Big Brothers Big Sisters’ one-to-one youth mentoring has been shown to have a significant and positive impact on the lives of children, according to the first-ever nationwide impact study of a mentoring organization.
During 1992 and 1993, Public/Private Ventures, a Philadelphia-based national research organization, looked at 959 boys and girls, ages 10 to 16, through Big Brothers Big Sisters agencies in Phoenix, Ariz.; Wichita, Kan.; Minneapolis, Minn.; Rochester, N.Y.; Columbus, Ohio; Philadelphia, Pa.; and Houston and San Antonio, Texas. The agencies were selected for their large size and geographic diversity.
Of the young people taking part in the study, more than 60 percent were boys, and more than 50 percent were minorities. Most came from low-income households, and many lived in families with histories of substance abuse and/or domestic violence.
Approximately one-half of the children were matched with a Big Brother or Big Sister. The others were assigned to a waiting list (control group). The children were randomly assigned to one group or the other.
The matched children met with their Big Brothers or Big Sisters about three times a month for an average of one year.
Researchers interviewed the Littles, the children who were not matched, and their parents on two occasions: when they first applied for a Big Brother or Big Sister, and again 18 months later.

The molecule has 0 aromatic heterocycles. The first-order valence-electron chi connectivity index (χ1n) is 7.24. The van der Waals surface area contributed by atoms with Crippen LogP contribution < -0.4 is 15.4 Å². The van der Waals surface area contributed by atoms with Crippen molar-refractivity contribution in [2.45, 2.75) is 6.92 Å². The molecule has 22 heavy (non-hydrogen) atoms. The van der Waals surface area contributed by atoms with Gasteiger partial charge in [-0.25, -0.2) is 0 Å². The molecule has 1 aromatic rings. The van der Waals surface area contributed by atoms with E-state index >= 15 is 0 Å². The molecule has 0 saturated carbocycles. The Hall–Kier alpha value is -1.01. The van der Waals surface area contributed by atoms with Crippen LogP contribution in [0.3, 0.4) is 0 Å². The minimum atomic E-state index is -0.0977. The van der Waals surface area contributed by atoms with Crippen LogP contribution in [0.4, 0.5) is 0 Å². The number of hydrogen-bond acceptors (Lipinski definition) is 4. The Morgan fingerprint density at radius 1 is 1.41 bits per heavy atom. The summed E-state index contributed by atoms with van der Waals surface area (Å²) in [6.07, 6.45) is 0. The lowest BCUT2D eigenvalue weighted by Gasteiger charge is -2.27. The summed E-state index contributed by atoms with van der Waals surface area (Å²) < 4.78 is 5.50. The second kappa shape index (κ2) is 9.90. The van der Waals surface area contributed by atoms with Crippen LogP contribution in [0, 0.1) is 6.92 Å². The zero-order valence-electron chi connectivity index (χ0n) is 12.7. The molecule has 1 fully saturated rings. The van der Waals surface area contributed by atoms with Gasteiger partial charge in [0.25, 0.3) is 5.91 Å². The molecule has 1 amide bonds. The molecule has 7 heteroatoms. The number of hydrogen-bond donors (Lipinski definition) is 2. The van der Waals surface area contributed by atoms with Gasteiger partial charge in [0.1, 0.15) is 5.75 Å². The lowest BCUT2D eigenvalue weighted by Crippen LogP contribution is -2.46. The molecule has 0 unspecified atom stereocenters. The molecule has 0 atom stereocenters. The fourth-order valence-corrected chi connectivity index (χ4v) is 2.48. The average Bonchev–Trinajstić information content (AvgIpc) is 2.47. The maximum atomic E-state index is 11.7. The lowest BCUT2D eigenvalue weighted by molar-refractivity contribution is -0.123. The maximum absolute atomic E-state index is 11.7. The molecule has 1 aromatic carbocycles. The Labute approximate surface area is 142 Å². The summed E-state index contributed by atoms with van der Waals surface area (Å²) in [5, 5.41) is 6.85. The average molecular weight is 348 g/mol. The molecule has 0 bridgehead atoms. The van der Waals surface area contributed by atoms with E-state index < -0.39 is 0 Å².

Researchers found that after 18 months of spending time with their Bigs, the Little Brothers and Little Sisters were:
- 46% less likely to begin using illegal drugs
- 27% less likely to begin using alcohol
- 52% less likely to skip school
- 37% less likely to skip a class
- more confident of their performance in schoolwork
- one-third less likely to hit someone
- getting along better with their families
Big Brothers Big Sisters volunteers had the greatest impact in the area of alcohol and substance abuse prevention. For every 100 youth between ages 10 and 16 who start using drugs, the study found, only 54 similar youth who are matched with a Big will start using drugs. Minority boys and girls were the most strongly influenced; they were 70 percent less likely than their peers to initiate drug use.
“We have known all along that Big Brothers Big Sisters’ mentoring has a long-lasting, positive effect on children’s confidence, grades, and social skills,” said Judy Vredenburgh, Big Brothers Big Sisters’ President and CEO, “and the results of this impact study scientifically confirm that belief.”
“These dramatic findings are very good news, particularly at a time when many people contend that ‘nothing works’ in reaching teenagers,” Public/Private Ventures President Gary Walker added. “This program suggests a strategy the country can build on to make a difference, especially for youth in single-parent families.”
According to the research, these one-to-one matches are such a powerful force for influencing children’s behavior because of Big Brothers Big Sisters’ signature approach to mentoring.
A Big Brothers Big Sisters’ match is carefully administered and supported by rigorous standards and trained personnel. Professional agency staff strive for matches that are not only safe and well suited to each child’s needs, but also harmonious and built to last. That is why so much care is taken in screening and orienting volunteers, and then in matching them with children.